Personal Well-Being: Individual perspectives and experiences that affect how we think, feel, and function, as well as how we feel about our lives as a whole.
Vital Conditions for Intergenerational Well-being: Properties of places and institutions that we all depend on to reach our full potential.
We have no say in how our communities were shaped by people who lived before us. We inherit the decisions of the past, making the legacies of previous generations the starting points for our lives. We have a choice to reconcile the past and the present to create inclusive legacies, legacies for intergenerational well-being.
Legacies for intergenerational well-being are rooted in dignity and inclusion. These values guide how we address the decisions of the past and how we increase our belonging and civic muscle in the present.
Stewards create inclusive legacies, leading with equity and well-being to ensure all community members can reach their full potential today—and tomorrow. Stewards work together across sectors to strengthen connection and to share power with fellow stewards in a common world.
What are the WIN principles?
1. Our focus is on creating the vital conditions for intergenerational well-being for all. WIN seeks to create the conditions such that everyone has multiple opportunities to prosper and live well. It also means that we commit to additional supports for those who have the farthest to go to take advantage of these opportunities.
2. Our goal is to bring our efforts together to secure intergenerational well-being for all. We cannot achieve these conditions alone. It is our ability to come together, across differences, across initiatives, and in partnership with those who are most affected by poor outcomes, that will determine our pathway to well-being. We are interconnected, stronger because of our diversity.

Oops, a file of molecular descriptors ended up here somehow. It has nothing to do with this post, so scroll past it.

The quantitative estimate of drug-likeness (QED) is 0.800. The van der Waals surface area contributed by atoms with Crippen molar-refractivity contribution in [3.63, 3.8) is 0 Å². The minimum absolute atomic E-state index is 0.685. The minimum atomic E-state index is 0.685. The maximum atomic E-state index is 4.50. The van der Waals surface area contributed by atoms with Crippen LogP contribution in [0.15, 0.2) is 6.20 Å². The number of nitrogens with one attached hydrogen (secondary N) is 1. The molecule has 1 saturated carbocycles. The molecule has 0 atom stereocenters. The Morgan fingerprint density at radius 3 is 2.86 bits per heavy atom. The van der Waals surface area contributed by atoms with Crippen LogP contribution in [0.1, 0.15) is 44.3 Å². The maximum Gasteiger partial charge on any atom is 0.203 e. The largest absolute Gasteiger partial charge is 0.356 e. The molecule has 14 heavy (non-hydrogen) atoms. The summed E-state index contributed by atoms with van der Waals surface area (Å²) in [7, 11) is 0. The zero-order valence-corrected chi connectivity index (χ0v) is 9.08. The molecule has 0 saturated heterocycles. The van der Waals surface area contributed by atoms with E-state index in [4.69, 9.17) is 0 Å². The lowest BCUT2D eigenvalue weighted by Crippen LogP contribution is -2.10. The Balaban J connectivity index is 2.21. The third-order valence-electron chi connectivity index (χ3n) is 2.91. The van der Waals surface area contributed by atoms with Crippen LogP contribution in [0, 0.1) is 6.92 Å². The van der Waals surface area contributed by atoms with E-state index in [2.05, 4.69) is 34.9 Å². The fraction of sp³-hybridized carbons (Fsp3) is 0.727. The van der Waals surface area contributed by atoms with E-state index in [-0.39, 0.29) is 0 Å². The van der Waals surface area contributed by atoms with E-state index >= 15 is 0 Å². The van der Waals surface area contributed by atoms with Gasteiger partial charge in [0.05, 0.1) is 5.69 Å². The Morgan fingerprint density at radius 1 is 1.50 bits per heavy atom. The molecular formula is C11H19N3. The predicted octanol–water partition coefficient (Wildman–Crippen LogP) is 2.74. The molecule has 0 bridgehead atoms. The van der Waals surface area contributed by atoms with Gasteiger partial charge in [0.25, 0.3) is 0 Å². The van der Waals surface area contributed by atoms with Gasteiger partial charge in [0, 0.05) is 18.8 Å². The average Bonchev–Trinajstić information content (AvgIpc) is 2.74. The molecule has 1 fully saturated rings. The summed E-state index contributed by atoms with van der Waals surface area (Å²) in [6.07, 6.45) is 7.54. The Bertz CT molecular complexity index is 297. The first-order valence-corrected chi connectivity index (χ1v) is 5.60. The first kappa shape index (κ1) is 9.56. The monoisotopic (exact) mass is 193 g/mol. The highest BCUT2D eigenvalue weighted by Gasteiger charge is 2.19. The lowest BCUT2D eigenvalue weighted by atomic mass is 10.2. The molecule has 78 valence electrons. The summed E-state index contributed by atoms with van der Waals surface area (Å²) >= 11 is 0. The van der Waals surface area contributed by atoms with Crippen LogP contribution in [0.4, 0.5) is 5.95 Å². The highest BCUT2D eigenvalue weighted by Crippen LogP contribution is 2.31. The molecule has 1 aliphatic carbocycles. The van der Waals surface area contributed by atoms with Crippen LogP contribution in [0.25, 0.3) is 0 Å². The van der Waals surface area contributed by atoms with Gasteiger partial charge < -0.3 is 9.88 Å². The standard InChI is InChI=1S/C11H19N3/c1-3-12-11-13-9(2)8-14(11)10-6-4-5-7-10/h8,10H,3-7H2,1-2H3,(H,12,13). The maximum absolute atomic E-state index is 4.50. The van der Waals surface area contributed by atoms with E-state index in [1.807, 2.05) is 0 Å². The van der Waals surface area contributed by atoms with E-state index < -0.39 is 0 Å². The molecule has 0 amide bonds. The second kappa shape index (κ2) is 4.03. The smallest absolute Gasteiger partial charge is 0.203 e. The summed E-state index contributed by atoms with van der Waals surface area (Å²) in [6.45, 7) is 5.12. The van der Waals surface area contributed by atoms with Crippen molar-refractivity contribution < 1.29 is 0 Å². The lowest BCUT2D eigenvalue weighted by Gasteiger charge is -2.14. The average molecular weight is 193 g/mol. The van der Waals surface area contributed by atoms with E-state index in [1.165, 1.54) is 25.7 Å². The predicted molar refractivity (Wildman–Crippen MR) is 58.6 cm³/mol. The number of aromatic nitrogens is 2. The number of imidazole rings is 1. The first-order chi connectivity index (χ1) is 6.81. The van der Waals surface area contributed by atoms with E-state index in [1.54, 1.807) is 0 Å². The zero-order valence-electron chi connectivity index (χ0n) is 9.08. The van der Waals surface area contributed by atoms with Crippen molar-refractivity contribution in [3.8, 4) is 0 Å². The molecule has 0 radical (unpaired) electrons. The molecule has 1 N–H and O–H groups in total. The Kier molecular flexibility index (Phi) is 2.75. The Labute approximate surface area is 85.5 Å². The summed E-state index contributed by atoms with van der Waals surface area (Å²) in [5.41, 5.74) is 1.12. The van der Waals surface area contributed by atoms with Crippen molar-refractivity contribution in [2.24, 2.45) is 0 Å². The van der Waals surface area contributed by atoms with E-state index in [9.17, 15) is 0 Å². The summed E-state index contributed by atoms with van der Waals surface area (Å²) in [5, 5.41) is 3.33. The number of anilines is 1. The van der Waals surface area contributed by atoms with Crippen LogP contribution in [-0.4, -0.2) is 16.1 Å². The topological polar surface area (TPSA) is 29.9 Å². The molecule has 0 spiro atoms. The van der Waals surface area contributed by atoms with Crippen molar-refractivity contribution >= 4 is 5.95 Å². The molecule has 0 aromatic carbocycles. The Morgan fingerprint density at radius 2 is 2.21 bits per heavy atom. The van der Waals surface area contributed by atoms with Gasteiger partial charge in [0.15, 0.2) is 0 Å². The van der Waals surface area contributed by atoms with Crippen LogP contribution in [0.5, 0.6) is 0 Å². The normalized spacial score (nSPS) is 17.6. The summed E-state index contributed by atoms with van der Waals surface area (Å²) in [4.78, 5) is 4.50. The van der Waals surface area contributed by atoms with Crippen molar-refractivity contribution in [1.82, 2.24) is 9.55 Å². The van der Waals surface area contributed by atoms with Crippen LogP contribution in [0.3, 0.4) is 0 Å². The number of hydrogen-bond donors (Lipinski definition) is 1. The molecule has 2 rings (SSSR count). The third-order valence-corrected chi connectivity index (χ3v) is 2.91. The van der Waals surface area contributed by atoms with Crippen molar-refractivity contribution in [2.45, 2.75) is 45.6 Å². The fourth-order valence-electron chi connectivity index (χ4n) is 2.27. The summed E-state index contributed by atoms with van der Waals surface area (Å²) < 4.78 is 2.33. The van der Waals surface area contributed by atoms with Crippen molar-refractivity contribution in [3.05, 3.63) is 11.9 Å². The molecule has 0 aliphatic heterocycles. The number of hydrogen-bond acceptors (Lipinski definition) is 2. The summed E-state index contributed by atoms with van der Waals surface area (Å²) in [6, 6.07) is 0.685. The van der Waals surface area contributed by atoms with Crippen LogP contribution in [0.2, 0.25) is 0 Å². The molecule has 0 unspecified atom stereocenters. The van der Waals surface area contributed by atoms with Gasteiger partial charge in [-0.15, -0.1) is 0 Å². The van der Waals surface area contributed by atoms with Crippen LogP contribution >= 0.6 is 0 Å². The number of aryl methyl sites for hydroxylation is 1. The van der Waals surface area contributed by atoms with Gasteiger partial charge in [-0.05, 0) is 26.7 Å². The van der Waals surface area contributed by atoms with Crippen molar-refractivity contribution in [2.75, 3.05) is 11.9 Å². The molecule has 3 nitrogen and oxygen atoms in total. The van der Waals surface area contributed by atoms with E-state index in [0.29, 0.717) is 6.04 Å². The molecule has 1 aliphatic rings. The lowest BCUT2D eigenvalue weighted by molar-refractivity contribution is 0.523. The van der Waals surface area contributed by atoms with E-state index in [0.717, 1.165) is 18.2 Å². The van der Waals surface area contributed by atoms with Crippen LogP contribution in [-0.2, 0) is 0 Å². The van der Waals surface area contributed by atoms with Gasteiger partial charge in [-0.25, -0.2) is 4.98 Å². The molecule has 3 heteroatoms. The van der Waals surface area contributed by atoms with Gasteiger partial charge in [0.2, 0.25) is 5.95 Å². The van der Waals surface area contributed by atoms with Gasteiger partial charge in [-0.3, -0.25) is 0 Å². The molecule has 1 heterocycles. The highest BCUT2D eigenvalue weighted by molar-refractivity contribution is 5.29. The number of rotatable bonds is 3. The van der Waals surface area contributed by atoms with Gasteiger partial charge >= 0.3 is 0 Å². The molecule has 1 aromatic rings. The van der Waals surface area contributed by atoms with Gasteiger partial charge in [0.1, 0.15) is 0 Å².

3. Past and future legacies matter. Just as the legacies of generations past have brought us to where we are, our decisions today will shape the future of our children and future generations. Some past legacies have given us amazing improvements, like environmental protections and civil rights. Other legacies—such as disenfranchisement and discrimination—have meant that well-being and the opportunities to improve well-being are unevenly distributed. We have no say in the choices that our predecessors made. However, we possess an enormous capacity to transform those conditions—for better and for worse—both for ourselves and for those that follow. With so many lives at stake, our choices have profound significance. We can choose new paths and priorities that create legacies of well-being for generations well into the future.